Pub. date: 2008 | Online Pub. Date: May 28, 2008 | DOI: 10.4135/9781412963930 | Print ISBN: 9781412941655 | Online ISBN: 9781412963930| Publisher:SAGE Publications, Inc.About this encyclopedia
Jennifer M. Koleser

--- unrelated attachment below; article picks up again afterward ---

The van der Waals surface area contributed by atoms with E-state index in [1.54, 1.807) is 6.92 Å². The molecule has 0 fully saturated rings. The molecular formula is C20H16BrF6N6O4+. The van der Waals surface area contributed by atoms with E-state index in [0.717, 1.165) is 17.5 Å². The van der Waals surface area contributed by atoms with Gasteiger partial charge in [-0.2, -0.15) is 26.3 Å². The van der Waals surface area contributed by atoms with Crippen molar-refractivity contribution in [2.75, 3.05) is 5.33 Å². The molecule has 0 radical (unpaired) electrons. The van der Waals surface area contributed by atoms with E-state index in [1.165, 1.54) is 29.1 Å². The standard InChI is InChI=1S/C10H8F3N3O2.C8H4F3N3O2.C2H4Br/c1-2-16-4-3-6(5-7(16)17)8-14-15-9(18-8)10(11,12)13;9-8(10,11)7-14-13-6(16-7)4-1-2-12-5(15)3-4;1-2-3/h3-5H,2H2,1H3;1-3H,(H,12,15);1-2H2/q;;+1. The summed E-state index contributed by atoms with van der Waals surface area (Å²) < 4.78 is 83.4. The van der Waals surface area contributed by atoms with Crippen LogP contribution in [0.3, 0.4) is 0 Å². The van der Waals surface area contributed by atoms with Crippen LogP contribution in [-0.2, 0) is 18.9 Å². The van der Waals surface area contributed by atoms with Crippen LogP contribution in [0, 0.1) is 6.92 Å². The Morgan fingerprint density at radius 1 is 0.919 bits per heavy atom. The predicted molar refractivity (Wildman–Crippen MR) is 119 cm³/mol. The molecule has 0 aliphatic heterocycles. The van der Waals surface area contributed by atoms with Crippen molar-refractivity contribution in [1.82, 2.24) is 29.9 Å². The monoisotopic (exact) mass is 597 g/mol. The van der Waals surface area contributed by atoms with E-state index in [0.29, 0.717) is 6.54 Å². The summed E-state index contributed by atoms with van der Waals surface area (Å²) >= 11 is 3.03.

The concept of human rights is not a modern phenomenon. Through codes, decrees, or laws, rulers of empires in ancient India, Mesopotamia, and Persia, for example, established certain rights and privileges for their citizens. Also, some of the oldest written sources on rights and responsibilities are in the documents of many of the world's major religions. The modern notion of human rights gained strength during the 18th-century Age of Enlightenment, as confidence in human reason increased. European philosophers, most notably John Locke, developed the concept of “natural rights” in the 17th and 18th centuries. Locke believed that people, as creatures of God, possessed certain rights by virtue of their humanity, regardless of race, culture, religion, or ethnicity. Natural rights further played a key role in the 18th- and 19th-century struggles against political absolutism and the divine right of kings, which restricted the principles of freedom and equality. The notion of ...